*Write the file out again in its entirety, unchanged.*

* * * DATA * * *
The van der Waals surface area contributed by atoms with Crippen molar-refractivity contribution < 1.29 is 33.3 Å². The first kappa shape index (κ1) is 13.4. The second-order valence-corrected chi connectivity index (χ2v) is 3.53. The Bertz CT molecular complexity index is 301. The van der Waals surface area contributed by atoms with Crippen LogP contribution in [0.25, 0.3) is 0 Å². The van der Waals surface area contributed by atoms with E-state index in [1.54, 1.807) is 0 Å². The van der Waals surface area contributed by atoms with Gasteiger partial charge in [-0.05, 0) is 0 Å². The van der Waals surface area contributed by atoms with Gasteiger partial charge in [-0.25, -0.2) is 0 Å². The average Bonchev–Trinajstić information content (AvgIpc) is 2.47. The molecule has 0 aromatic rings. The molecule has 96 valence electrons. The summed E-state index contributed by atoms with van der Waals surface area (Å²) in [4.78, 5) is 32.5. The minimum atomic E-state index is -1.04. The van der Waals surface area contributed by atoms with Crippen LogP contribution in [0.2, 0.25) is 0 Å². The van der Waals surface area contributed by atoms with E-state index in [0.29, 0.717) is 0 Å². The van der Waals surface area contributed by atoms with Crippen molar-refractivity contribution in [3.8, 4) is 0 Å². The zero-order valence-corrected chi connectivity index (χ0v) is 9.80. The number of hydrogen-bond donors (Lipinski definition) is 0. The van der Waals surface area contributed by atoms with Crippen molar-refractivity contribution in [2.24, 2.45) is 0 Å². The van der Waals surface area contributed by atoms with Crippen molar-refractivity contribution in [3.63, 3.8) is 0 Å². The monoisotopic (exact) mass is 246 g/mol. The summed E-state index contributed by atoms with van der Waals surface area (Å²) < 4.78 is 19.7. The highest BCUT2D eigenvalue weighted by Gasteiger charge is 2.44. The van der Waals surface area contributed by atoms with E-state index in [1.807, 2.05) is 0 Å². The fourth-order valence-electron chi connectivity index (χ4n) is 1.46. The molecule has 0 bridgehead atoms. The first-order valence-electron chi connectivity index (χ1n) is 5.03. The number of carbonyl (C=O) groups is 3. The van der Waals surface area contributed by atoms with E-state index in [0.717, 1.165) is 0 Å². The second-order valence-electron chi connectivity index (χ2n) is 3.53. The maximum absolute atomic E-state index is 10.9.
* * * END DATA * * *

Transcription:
The van der Waals surface area contributed by atoms with Crippen molar-refractivity contribution < 1.29 is 33.3 Å². The first kappa shape index (κ1) is 13.4. The second-order valence-corrected chi connectivity index (χ2v) is 3.53. The Bertz CT molecular complexity index is 301. The van der Waals surface area contributed by atoms with Crippen LogP contribution in [0.25, 0.3) is 0 Å². The van der Waals surface area contributed by atoms with E-state index in [1.54, 1.807) is 0 Å². The van der Waals surface area contributed by atoms with Gasteiger partial charge in [-0.05, 0) is 0 Å². The van der Waals surface area contributed by atoms with Gasteiger partial charge in [-0.25, -0.2) is 0 Å². The average Bonchev–Trinajstić information content (AvgIpc) is 2.47. The molecule has 0 aromatic rings. The molecule has 96 valence electrons. The summed E-state index contributed by atoms with van der Waals surface area (Å²) in [4.78, 5) is 32.5. The minimum atomic E-state index is -1.04. The van der Waals surface area contributed by atoms with Crippen LogP contribution in [0.2, 0.25) is 0 Å². The van der Waals surface area contributed by atoms with E-state index in [0.29, 0.717) is 0 Å². The van der Waals surface area contributed by atoms with Crippen molar-refractivity contribution in [3.8, 4) is 0 Å². The zero-order valence-corrected chi connectivity index (χ0v) is 9.80. The number of hydrogen-bond donors (Lipinski definition) is 0. The van der Waals surface area contributed by atoms with Crippen molar-refractivity contribution in [2.24, 2.45) is 0 Å². The van der Waals surface area contributed by atoms with Crippen molar-refractivity contribution in [3.63, 3.8) is 0 Å². The monoisotopic (exact) mass is 246 g/mol. The summed E-state index contributed by atoms with van der Waals surface area (Å²) < 4.78 is 19.7. The highest BCUT2D eigenvalue weighted by Gasteiger charge is 2.44. The van der Waals surface area contributed by atoms with E-state index in [1.807, 2.05) is 0 Å². The fourth-order valence-electron chi connectivity index (χ4n) is 1.46. The molecule has 0 bridgehead atoms. The first-order valence-electron chi connectivity index (χ1n) is 5.03. The number of carbonyl (C=O) groups is 3. The van der Waals surface area contributed by atoms with E-state index in [0.717, 1.165) is 0 Å². The second-order valence-electron chi connectivity index (χ2n) is 3.53. The maximum absolute atomic E-state index is 10.9.